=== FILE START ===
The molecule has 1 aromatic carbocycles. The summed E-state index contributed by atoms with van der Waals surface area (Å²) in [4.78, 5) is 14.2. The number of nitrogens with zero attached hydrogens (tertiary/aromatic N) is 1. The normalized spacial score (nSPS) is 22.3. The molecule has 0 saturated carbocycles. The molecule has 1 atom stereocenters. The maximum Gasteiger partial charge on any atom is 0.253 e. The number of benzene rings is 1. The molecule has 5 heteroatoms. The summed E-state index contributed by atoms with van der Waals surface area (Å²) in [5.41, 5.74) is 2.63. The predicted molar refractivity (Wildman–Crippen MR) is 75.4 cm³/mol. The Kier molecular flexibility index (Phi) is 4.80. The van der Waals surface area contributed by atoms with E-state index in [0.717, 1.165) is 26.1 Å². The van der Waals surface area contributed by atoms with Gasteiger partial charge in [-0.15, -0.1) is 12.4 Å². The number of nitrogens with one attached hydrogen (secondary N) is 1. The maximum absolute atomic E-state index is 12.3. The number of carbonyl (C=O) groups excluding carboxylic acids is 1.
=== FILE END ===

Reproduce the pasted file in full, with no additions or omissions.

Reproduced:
The molecule has 1 aromatic carbocycles. The summed E-state index contributed by atoms with van der Waals surface area (Å²) in [4.78, 5) is 14.2. The number of nitrogens with zero attached hydrogens (tertiary/aromatic N) is 1. The normalized spacial score (nSPS) is 22.3. The molecule has 0 saturated carbocycles. The molecule has 1 atom stereocenters. The maximum Gasteiger partial charge on any atom is 0.253 e. The number of benzene rings is 1. The molecule has 5 heteroatoms. The summed E-state index contributed by atoms with van der Waals surface area (Å²) in [5.41, 5.74) is 2.63. The predicted molar refractivity (Wildman–Crippen MR) is 75.4 cm³/mol. The Kier molecular flexibility index (Phi) is 4.80. The van der Waals surface area contributed by atoms with E-state index in [0.717, 1.165) is 26.1 Å². The van der Waals surface area contributed by atoms with Gasteiger partial charge in [-0.15, -0.1) is 12.4 Å². The number of nitrogens with one attached hydrogen (secondary N) is 1. The maximum absolute atomic E-state index is 12.3. The number of carbonyl (C=O) groups excluding carboxylic acids is 1.